Perhaps no book has done more to make me think anew about my vocation as a Christian historian than Confessing History (Univ. of Notre Dame Press). So as I sought points of entry for discussing that topic in my promotion essay, I took some inspiration from a piece in the January/February 2012 issue of Books and Culture that featured each of that book’s three editors attempting a concise answer to the question, “So What Is the Historian’s Vocation?“
I take the historian’s vocation to center on telling the deepest truth possible about the past.
As Miller instantly added, such a claim is at once “self-evident and fraught,” and I spent a few lines explaining to readers from other disciplines why the second adjective is there: the fragmentary quality of historical evidence; our endless debates of the reliability of what little we do have; our distrust of grand theories; our inability to conduct experiments within time and space like biologists do within petri dishes… To say nothing of our ancient debate about the possibility of objectively knowing anything. And yet, world historian Peter Stearns can still claim that history
offers the only extensive evidential base for the contemplation and analysis of how societies function, and people need to have some sense of how societies function simply to run their own lives…. Only through studying history can we grasp how things change; only through history can we begin to comprehend the factors that cause change; and only through history can we understand what elements of an institution or a society persist despite change.
“For most historians,” I concluded, “this is the ‘deepest,’ and hardest, truth we tell: the difference between humanity as it perceives itself and humanity as it actually was (and is). And often we accomplish this best on a small scale: telling the truth one story at a time….”
Except that, for historians who are Christian, seeking and telling truth is not a purely humanistic enterprise. I wrote in the essay:
We affirm that the Creator reveals himself in the work of creation — space, but also time — and that He through whom all that we study came into being broke into history as the Word made flesh, remains active in finite time as resurrected Lord, and will come again, at the end of time, as Judge. So there is (as Aslan might say) a still deeper truth for Christian historians: if we study the past, we are ultimately seeking God; and if we experience that deep gladness of which [Frederick] Buechner spoke, then we have found Him.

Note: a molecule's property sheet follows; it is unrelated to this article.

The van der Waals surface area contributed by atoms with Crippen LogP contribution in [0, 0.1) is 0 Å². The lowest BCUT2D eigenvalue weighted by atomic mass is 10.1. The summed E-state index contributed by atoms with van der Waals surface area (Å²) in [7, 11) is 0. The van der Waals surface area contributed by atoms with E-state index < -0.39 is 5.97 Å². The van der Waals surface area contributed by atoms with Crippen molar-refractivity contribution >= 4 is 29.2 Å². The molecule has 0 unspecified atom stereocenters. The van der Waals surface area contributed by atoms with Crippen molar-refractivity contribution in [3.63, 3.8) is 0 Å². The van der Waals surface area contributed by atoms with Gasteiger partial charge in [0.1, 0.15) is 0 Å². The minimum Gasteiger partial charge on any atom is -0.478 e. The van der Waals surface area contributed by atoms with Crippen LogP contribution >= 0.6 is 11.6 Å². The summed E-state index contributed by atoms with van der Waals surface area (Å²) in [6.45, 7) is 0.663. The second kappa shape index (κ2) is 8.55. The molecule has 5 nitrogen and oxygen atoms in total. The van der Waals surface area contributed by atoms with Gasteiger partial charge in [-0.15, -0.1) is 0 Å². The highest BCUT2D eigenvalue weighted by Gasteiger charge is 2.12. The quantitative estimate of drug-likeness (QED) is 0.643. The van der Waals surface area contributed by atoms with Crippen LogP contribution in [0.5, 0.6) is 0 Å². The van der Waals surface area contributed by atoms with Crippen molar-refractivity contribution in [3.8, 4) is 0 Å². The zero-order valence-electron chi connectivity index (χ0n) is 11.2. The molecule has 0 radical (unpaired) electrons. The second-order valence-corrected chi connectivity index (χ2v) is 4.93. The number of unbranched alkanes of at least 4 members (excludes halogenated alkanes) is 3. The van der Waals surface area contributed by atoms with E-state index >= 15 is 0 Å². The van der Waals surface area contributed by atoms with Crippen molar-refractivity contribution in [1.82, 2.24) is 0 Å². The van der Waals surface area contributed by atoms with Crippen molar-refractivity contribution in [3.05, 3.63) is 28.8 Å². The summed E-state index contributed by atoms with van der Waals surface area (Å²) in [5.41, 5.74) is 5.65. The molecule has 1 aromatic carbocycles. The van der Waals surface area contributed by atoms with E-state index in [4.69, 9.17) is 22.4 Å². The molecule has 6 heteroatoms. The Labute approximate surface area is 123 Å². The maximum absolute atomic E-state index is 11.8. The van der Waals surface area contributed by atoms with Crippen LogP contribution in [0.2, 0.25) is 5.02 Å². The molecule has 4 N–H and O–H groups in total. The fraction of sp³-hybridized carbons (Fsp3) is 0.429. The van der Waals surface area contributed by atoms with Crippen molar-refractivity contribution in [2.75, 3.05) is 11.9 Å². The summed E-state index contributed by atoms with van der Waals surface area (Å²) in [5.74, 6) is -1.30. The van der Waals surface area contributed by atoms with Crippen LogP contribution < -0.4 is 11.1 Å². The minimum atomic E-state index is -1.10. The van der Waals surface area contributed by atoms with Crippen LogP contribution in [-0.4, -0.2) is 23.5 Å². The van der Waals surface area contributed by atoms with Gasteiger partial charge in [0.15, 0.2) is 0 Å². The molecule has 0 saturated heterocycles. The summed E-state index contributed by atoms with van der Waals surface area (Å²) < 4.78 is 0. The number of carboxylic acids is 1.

(I might also have added that even to the extent that, to paraphrase Alexander Pope, humanity’s proper study is humanity, Christian historians believe that people are both physical and spiritual creatures, and the latter quality of humanity might both affect “how societies function” and lie beyond the scope of historians’ time/space-bound inquiries. I’m enough of a Platonist to believe that there is truth not to be found in this realm; alas, I fear we need theologians, philosophers, mathematicians, artists, inter alia, to supplement that “extensive evidential base” provided by history.)
So as I reflected on the vocation of seeking truth in the past (the telling of it will be the feature of my final post in this series), it seemed that there were at least five distinctive implications of that vocation as a Christian calling.
The first and fifth bookended the discussion, and I’ve written enough on them elsewhere that I won’t dwell much longer here. First, that seeking truth in the past is a form of piety, a religious act of devotion (I suggested analogies to the spiritual discipline of study as practiced by desert monastics, or to the medieval scholastic notion of learning as an act of worship, or Thomas Aquinas’ quest for the “beatific vision”). If so, not just the second, but the first verse of Romans 12 are crucial for any Christian academic:
I appeal to you therefore, brothers and sisters, by the mercies of God, to present your bodies as a living sacrifice, holy and acceptable to God, which is your spiritual worship. Do not be conformed to this world, but be transformed by the renewing of your minds, so that you may discern what is the will of God—what is good and acceptable and perfect. (Rom 12:1-2, NRSV)
Then I came back to this theme by closing with a thesis that I explored again just yesterday: that when Christians seek truth, they are not seeking a rational abstraction, but the living, triune person of the God that Pascal described in no. 555 of the Pensées:
…not a God who is simply the author of mathematical truths, or of the order of the elements; that is the view of heathens and Epicureans…. But the God of Abraham, the God of Isaac, the God of Jacob, the God of Christians, is a God of love and of comfort, a God who fills the soul and heart of those whom He possesses, a God who makes them conscious of their inward wretchedness, and His infinite mercy, who unites Himself to their inmost soul, who fills it with humility and joy, with confidence and love, who renders them incapable of any other end than Himself.
So, I concluded, “The call to seek truth is ultimately the call to love God with all one’s mind (Mark 12:30).”
It’s a completely non-original observation, but I’m okay with that, since I’m less and less sure that innovation is really the calling of a scholar. The second theme I discussed was that Christian historians are engaged less in the discovery of truth than its recovery. (Which then implies, as I’ll discuss in the final post, that historians might concern themselves less with the production of knowledge than its transmission.) Not that “original research” is not valuable — it can answer both the gladness and need voices of Buechner’s definition of vocation — but I fear that the value can be overwhelmed by a kind of scholarly delusion produced by the modern fascination with “originality” and “discovery.” It comes across well in former AHA president William Cronon’s description of the crucial turn in most any conversation between historians feeling each other out: